A woman in Britain has been convicted of murdering her seven-year-old son and then setting his body on fire because he could not memorize the Koran.
Sara Ege, 32, was found guilty of murder in Cardiff Crown Court and now faces life imprisonment for beating seven-year-old Yaseen Ali Ege to death in July 2010.
Ege used a stick to beat Yaseen "like a dog" when he struggled to memorize and recite passages from the Islamic holy book. The beatings were so brutal that the little boy died after months of abuse. Ege then burned his body in an unsuccessful bid to conceal her horrific crime.
In a police interview, Ege, a university graduate who immigrated to Britain from India, told investigators that she was trying to teach him to memorize the Koran but that he was not very good at it.
Ege and her husband, 38-year-old taxi driver Yousef, had enrolled Yaseen in advanced classes at their local mosque and wanted to impress the imam.
"Memorizing the whole of the Koran is a great reward for the whole family," Ege told police. "It brings honor and increases the standing of the whole family in the local community."
"We had a high target," she said. "I wanted him to learn 35 pages in three months. I promised him a new bike if he could do that. But Yaseen wasn't very good. After a year of practice, he had only learned a chapter."
Ege told the court that she could recite the entire book when she was her son's age.
"I was getting more and more frustrated," she told police during the interview. "If he didn't read it properly I would be very angry-- I would hit him. I was getting very wild and I would hit Yaseen on the back with a stick like a dog."
"He would be doing his work and wouldn't complain and I would hit and hit him more and more," she confessed. "He was a good boy but I used to get angry and he wouldn't even stop me or say anything to anyone."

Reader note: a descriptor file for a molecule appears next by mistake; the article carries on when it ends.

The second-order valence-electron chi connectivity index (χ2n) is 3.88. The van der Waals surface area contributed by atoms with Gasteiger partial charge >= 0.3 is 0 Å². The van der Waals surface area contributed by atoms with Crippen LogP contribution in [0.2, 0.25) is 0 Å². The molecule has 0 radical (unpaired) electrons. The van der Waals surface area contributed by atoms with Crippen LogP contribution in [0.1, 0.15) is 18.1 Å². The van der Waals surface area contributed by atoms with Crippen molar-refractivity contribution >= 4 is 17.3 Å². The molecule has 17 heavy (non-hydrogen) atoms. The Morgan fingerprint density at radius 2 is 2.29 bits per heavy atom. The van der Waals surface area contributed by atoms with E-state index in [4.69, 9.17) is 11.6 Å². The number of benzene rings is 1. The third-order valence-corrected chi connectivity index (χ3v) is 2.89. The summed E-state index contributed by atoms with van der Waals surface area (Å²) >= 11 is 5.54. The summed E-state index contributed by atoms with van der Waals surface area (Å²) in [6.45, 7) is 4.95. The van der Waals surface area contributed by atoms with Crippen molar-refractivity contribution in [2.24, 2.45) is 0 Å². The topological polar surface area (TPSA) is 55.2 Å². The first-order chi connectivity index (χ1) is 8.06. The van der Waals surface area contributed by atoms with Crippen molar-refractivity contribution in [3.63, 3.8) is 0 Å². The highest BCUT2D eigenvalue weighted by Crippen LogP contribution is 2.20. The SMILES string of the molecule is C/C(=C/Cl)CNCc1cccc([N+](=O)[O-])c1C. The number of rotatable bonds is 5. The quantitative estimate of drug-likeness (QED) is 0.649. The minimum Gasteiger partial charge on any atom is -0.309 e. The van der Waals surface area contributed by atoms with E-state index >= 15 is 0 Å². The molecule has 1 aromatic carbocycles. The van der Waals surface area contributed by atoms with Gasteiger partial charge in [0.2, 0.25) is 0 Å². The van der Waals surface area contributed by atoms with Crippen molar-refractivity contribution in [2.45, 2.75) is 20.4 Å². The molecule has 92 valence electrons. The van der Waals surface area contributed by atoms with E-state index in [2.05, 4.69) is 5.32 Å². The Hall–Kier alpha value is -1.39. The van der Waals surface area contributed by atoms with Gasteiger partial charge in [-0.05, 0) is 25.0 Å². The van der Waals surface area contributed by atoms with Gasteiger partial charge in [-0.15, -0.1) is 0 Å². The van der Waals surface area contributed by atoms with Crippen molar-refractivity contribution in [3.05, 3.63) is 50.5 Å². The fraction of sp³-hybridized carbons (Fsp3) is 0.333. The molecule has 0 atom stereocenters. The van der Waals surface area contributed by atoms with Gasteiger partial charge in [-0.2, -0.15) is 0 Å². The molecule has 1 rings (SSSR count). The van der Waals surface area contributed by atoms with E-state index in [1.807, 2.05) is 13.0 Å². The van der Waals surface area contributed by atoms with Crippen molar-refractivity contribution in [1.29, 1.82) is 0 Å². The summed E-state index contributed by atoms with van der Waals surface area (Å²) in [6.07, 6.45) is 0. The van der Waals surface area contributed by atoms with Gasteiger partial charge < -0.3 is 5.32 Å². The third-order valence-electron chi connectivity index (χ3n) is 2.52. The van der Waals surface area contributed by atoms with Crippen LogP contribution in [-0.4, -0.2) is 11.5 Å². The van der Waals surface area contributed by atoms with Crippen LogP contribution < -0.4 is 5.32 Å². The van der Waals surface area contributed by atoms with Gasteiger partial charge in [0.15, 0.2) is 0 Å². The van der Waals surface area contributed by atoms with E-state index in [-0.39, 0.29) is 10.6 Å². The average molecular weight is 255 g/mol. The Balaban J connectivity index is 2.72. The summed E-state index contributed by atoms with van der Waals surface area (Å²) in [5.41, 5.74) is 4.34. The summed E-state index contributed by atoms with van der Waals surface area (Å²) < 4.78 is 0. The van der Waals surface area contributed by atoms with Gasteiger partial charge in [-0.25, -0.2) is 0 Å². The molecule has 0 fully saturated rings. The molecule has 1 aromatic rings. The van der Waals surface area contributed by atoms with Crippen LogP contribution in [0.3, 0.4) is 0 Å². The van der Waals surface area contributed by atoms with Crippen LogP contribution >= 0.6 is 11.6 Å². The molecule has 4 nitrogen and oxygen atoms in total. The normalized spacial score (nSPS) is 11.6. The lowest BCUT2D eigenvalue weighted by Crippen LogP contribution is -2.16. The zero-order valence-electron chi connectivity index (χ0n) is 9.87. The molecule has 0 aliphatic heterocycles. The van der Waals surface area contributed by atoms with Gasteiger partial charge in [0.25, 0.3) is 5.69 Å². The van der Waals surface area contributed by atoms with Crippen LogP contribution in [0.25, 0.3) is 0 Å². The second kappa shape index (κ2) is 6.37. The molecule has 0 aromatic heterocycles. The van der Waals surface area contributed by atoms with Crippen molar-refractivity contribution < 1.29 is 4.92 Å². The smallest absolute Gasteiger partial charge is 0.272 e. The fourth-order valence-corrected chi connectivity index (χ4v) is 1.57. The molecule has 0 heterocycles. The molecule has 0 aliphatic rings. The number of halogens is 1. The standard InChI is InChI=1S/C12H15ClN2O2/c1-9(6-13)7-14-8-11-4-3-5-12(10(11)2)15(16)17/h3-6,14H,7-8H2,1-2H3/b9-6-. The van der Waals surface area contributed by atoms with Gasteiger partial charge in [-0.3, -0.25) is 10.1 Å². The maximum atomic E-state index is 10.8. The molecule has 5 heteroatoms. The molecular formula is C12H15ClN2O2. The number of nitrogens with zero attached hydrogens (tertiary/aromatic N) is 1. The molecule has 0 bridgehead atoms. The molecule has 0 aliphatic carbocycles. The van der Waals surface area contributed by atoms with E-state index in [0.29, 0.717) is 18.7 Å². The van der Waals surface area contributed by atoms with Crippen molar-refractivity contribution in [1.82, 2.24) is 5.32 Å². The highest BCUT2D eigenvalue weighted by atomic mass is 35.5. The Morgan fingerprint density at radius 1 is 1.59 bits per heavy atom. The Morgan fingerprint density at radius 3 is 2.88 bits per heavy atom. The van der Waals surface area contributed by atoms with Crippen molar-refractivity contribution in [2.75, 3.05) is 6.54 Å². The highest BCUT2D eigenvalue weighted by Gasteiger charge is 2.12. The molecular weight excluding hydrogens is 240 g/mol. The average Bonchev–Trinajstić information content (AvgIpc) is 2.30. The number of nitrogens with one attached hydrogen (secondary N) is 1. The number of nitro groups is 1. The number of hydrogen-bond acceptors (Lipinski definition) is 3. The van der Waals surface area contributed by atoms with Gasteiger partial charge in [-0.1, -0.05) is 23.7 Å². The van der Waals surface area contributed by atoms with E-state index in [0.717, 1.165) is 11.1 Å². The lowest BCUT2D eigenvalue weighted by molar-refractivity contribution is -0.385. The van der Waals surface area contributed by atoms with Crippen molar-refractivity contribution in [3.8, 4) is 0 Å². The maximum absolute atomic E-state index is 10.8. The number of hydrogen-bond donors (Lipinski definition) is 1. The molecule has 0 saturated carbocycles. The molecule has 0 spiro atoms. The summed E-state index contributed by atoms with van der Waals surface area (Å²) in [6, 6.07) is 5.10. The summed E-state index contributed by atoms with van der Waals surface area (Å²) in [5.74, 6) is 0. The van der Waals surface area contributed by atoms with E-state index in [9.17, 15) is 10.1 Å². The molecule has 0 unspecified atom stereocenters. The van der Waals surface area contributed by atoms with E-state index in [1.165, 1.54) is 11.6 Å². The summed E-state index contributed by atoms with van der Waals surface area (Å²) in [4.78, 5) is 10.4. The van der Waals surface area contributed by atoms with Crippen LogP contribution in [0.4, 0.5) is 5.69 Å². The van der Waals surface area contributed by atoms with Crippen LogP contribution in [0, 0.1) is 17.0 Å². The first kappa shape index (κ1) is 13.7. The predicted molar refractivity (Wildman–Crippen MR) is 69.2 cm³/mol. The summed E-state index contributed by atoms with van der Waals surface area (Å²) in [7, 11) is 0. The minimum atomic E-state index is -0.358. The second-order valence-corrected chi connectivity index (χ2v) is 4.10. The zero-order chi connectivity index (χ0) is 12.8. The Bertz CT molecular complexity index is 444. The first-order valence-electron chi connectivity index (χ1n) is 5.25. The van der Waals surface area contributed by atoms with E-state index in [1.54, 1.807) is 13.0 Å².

The court heard how Ege beat her son with a stick, a hammer, a rolling pin and her fists.
After the boy's death, Ege said she felt "100 percent better."
"It is like something has been released," she told her doctor.
Ege said that "voices" and "Shaitan"-- the Islamic name for Satan, or the devil-- told her to beat and kill her son.
"Voices told me to hit Yaseen and then I hit him more and more," she said. "It is Shaitan-- it is the devil who is telling me to do all these bad things."
"I have become so harsh, I even killed my own son," she confessed.
Emergency responders were called to Ege's home in Pantcanna, Cardiff on July 12, 2010 after a fire ravaged the top floor of the residence. Firefighters rescued Yaseen and attempted to revive him, but he was already dead. At first, his death was ruled a tragic accident. But an autopsy revealed that the little boy had been killed prior to the blaze, and examiners found signs of severe abuse including a fractured arm and finger and fractured ribs. Lighter fluid was also found on the boy's body.
"He clearly suffered terribly," Prosecutor Ian Murphy told the court during Ege's trial.
Ege initially denied murdering her son but later changed her story, claiming her husband and his family had threatened to kill her if she did not take the blame for Yaseen's death.
Ege's husband Yousef was cleared of causing or allowing the death of a child by failing to protect him.
Ege's conviction comes just days after a similar case in the United States, where a seven-year-old Nevada boy named Roderick Arrington was allegedly beaten to death by his mother Dina Palmer and his stepfather Markiece Palmer because he lied about reading a chapter of the Bible.
Last year, Kevin and Elizabeth Schatz, Christian fundamentalists from California, beat their seven-year-old daughter Lydia to death because, they claimed, God wanted them to kill her.